NOTE: October is Learning Disabilities / Dyslexia / Attention Deficit Hyperactivity Disorder Awareness Month.
By Kayla Queen, a member of the Young Adult Leadership Council of the National Center for Learning Disabilities
When attempting to draw conclusions as to why I have been spared from many of the unfavorable statistics encountered by large percentages of people with learning disabilities, I have been able to explain it in part by the self-worth I was taught to have for myself and the times I have felt valued in school.
Navigating formal schooling hasn’t been an easy task for me. I’ve had several hits to my self-esteem when I’ve underperformed, and I have had a disproportionate amount of stress and anxiety regarding passing classes and scoring well enough on important tests. It often felt like I never was really standing on solid ground or like I was living in a world not made for me.
Early on in my first semester of college, I had a professor hold me back after class to instruct me that I should start using the reading and writing center as he found my writing skills not on par with what they needed to be to succeed in college. I had barely passed the writing proficiency needed to graduate high school, and I started to break down when I told him of my learning disability. Thinking of all the snags I had hid that had beaten down on me over the last 18 years, all I could think was “this is where my dyslexia catches up to me.” His response, however, was surprising and exactly what I needed.
He told me that while the other students were more proficient writers, I had a deep way of thinking that was unteachable and that I should not get caught up on that. His comment and others like it helped pull me through hundreds of hours of writing papers that were often marked down due to grammar and organization or because I couldn’t articulate an idea clearly. When critiques were mingled with words of praise, when educators showed an interest in me, who I was and what I had to offer, it engaged me and challenged me to push myself to further my contributions both in written thought and through my participation on projects.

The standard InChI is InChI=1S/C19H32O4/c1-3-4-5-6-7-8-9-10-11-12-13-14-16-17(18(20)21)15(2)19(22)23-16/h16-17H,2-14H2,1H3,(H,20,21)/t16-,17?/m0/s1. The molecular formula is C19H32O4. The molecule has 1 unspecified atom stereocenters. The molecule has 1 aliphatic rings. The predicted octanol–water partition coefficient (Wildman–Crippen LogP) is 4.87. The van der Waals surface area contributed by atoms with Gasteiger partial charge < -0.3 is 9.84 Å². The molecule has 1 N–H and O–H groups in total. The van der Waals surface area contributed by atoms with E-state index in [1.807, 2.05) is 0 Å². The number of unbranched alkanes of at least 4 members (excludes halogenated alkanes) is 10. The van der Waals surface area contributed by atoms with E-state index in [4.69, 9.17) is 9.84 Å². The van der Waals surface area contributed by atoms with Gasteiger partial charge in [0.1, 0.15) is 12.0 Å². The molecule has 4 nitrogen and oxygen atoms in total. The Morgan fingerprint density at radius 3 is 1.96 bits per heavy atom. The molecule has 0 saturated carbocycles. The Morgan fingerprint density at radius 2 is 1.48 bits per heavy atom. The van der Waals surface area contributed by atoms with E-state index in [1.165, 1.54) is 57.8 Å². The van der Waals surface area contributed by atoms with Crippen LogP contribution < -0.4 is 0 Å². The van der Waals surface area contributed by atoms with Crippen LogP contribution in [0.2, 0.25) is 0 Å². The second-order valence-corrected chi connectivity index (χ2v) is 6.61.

I did not feel like learning disabilities and the experiences of people with dyslexia were completely understood by my teachers and professors, but it made a difference when they would take an interest in me. As a person with dyslexia in this society, I run a higher risk of dropping out of high school or college, struggling with mental health issues, enduring law enforcement actions, experiencing poverty, and more. All of those are statistics that show the grim reality faced by people with learning disabilities. But I have been spared the worst of it in part due to my sense of self-worth, even in discouraging times. I would not have been as well off as I am if it was not for the supportive words and actions of some of my educators.
There will always be more we can do to promote the welfare of people with learning disabilities. We need more research to be done, better teaching practices to be implemented, and to devise strategies that can address the social issues we face. Making these changes can lift up students with disabilities and change their lives, and the lives of all students. Caring educators enhance and improve the experiences of students. If it weren’t for the educators who taught me, the life experiences that prepared me, and the self-worth I developed throughout my life, I might not be here today to write this blog and to fight for systemic change for students with learning disabilities.
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